June 24, 2017, 04:28:09 AM

Author Topic: Jeonse Loans  (Read 6276 times)

Offline iamsam

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Re: Jeonse Loans
« Reply #40 on: June 19, 2017, 02:20:25 PM »
Yeah, I've seen them and they keep building more. What's their end game if they can't get the market price? Don't the companies/landlords/developers have loans to pay back as well?  Trying to understand their illogical rationale? Gonna be a lot of bankruptcy and fire sales in the future.

This article just came out.  http://www.koreatimes.co.kr/www/nation/2017/06/281_231432.html

Average home price in Seoul in 600,000,000.  While average household income last year came to 51.24 million won ($45,185)....   12 years to pay off a house using every cent you make..  Actually many more years than that with interest payments.

Offline Pecan

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Re: Jeonse Loans
« Reply #41 on: June 19, 2017, 02:28:39 PM »
We have been waiting 8 years for it to correct ;)

So do you think the prices can keep rising forever?  Even though wages are stagnant and many people are in a serious debt?  The prices are artificially high because gov't intervention not because of economic forces.  Everything the gov't manipulates eventually loses.  People that think they are "rich" because of the equity in their house are in for a big surprise when the other shoe drops.  If too many "equity-rich homeowners" decide to cash in on their homes, there won't be enough demand to buy them at over inflated prices and the prices will drop.  All it takes is drop in value to trigger a sell-off.
I'm in agreement with you 100%.

Just saying that we have been waiting a long time.

It has to crash, but the question is how much longer can the Korean government prop when interest rates continue to rise in the US.

Offline Savant

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Re: Jeonse Loans
« Reply #42 on: June 19, 2017, 02:43:04 PM »
There is too much market speculation and artificial price rising. The wife and I have been to a lot of new apartment showrooms in Songdo, Dongtan and around Anyang. The prices seem to be extortionate, particularly if other recently built apartments raise the "premium" for that whole area.

I think too many couples want to jump into the "game" by taking out huge loans to get a new apartment in an up and coming area. They hope that the 300 million home that they've just bought can increase the premium by at least 20 million in a short time. I think the PGH government introduced a rule that the occupants must live in a new apartment for a minimum time before they can re-sell at a premium. Otherwise, prices would just start rising too fast leading to more debt.
« Last Edit: June 19, 2017, 05:47:33 PM by Savant »

Offline mountainman

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Re: Jeonse Loans
« Reply #43 on: June 19, 2017, 02:46:43 PM »
Go for it.

Just be sure to do a check on the owner / property before you decide. They are supposed to disclose if the property is tied to anything, like a debt, at the time that the contract is signed. They will tell you that it is nothing to worry about, but that's up to you. I don't risk it myself, but that is up to you. If the landlord does come into financial difficulty, the property runs the risk of being auctioned off, possibly leaving you homeless, and 2nd in line to get your money back.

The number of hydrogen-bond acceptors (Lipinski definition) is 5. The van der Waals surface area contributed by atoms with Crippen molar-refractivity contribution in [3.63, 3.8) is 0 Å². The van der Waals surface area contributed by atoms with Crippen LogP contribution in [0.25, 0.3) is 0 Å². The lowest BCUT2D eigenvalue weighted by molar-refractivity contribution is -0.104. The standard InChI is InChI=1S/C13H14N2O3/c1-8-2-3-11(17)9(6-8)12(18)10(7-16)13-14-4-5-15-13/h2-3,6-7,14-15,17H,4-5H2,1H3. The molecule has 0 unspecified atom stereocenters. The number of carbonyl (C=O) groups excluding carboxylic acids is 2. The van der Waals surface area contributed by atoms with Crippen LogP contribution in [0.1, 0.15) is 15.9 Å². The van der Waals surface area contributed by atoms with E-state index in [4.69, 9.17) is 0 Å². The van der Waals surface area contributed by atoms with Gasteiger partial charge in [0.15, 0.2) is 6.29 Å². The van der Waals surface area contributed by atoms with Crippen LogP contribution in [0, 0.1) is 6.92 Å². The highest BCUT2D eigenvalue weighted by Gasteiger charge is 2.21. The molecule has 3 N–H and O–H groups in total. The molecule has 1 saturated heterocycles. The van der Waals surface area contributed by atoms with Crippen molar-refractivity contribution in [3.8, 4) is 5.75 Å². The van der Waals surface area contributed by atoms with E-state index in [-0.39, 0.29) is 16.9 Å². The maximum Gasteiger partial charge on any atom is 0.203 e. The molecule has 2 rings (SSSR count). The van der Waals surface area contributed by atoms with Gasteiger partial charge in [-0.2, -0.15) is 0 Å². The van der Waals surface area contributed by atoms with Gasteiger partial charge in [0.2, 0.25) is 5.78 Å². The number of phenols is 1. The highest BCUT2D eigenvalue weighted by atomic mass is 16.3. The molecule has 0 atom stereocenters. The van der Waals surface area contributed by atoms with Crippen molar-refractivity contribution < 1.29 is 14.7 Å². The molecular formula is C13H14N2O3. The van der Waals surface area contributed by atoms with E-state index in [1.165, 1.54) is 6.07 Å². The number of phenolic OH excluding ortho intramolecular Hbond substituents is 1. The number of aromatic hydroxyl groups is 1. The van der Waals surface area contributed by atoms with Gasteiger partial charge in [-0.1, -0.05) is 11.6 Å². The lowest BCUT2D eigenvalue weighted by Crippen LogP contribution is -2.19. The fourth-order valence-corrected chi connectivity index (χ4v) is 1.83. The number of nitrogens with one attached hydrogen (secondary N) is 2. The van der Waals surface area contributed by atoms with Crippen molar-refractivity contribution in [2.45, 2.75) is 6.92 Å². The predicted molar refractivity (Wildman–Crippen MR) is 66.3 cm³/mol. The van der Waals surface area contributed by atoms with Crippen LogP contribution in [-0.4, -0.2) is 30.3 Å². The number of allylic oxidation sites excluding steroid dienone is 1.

If you do the checks yourself, it streamlines the whole process, and saves the temptation of signing on a place that has higher risk.

Offline jimskins

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Re: Jeonse Loans
« Reply #44 on: June 19, 2017, 05:29:44 PM »
Like Pecan we've been waiting for the last 6-7 years too for the market to go but sucessive governments have continued to find creative ways to keep it propped up.  Frustrating.  They might keep the the plates spinning for another couple of governments yet, but they can't beat demographics.

In 10 years the oldest of the baby-boomer 6 child generation will start to pass away and see off their homes.  This will happen just in time for the key housing buying group (35-45yrs old) to begin to be filled by the yep, you guessed it, the 1 child generation.  Oh dear oh dear.

But keep building those apartments anyway you lunatics.

Offline JNM

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Re: Jeonse Loans
« Reply #45 on: June 19, 2017, 05:36:05 PM »
Is it the real estate that's inflated, or the won?

Maybe a bit of both.

Offline zola

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Re: Jeonse Loans
« Reply #46 on: June 19, 2017, 05:38:40 PM »
A guy who was in our conversation group said that he does not worry about the Korean housing market crashing. As he put it, the Korean property market is buttressed by the growing numbers of Chinese buyers and the Chinese market as a whole.
When another person asked "well what happens when the Chinese bubble pops?" he laughed and said it could never happened....

Offline Pecan

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Re: Jeonse Loans
« Reply #47 on: June 19, 2017, 06:07:59 PM »
Many banks will become insolvent when the bubble bursts or will simply be left holding the title to hundreds of thousands of homes.

I say this because too many Koreans do not actually own their home/apartment outright, so when they die, there won't be anything to pass on to their children apart from debt.

Any clue as to what will happen to the value of the KRW? ;)


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